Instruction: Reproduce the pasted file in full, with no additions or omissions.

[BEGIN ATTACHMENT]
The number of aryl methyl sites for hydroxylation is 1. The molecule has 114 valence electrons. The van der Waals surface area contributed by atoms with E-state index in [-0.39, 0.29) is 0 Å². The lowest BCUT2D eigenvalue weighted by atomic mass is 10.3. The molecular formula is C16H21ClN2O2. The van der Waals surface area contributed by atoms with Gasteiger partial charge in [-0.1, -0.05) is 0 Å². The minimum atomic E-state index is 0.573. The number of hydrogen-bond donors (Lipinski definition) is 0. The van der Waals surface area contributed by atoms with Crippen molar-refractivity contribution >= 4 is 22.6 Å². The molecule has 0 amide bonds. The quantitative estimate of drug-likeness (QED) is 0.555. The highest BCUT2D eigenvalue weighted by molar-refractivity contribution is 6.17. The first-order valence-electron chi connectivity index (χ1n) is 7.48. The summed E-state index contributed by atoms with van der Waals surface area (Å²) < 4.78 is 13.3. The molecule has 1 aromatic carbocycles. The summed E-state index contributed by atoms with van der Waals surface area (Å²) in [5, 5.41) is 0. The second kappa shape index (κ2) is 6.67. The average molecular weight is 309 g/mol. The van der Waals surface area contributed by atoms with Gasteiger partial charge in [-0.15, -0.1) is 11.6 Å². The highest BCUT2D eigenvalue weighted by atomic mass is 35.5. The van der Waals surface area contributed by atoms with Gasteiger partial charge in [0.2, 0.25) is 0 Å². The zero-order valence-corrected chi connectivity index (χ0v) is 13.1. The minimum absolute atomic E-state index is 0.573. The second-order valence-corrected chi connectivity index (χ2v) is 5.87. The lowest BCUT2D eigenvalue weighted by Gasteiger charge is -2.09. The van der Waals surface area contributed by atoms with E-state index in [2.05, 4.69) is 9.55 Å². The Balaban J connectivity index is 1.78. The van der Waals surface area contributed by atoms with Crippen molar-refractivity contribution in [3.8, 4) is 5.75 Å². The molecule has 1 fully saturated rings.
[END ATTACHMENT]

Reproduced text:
The number of aryl methyl sites for hydroxylation is 1. The molecule has 114 valence electrons. The van der Waals surface area contributed by atoms with E-state index in [-0.39, 0.29) is 0 Å². The lowest BCUT2D eigenvalue weighted by atomic mass is 10.3. The molecular formula is C16H21ClN2O2. The van der Waals surface area contributed by atoms with Gasteiger partial charge in [-0.1, -0.05) is 0 Å². The minimum atomic E-state index is 0.573. The number of hydrogen-bond donors (Lipinski definition) is 0. The van der Waals surface area contributed by atoms with Crippen molar-refractivity contribution >= 4 is 22.6 Å². The molecule has 0 amide bonds. The quantitative estimate of drug-likeness (QED) is 0.555. The highest BCUT2D eigenvalue weighted by molar-refractivity contribution is 6.17. The first-order valence-electron chi connectivity index (χ1n) is 7.48. The summed E-state index contributed by atoms with van der Waals surface area (Å²) < 4.78 is 13.3. The molecule has 1 aromatic carbocycles. The summed E-state index contributed by atoms with van der Waals surface area (Å²) in [5, 5.41) is 0. The second kappa shape index (κ2) is 6.67. The average molecular weight is 309 g/mol. The van der Waals surface area contributed by atoms with Gasteiger partial charge in [-0.15, -0.1) is 11.6 Å². The highest BCUT2D eigenvalue weighted by atomic mass is 35.5. The van der Waals surface area contributed by atoms with Gasteiger partial charge in [0.2, 0.25) is 0 Å². The zero-order valence-corrected chi connectivity index (χ0v) is 13.1. The minimum absolute atomic E-state index is 0.573. The second-order valence-corrected chi connectivity index (χ2v) is 5.87. The lowest BCUT2D eigenvalue weighted by Gasteiger charge is -2.09. The van der Waals surface area contributed by atoms with E-state index in [2.05, 4.69) is 9.55 Å². The Balaban J connectivity index is 1.78. The van der Waals surface area contributed by atoms with Crippen molar-refractivity contribution in [3.8, 4) is 5.75 Å². The molecule has 1 fully saturated rings.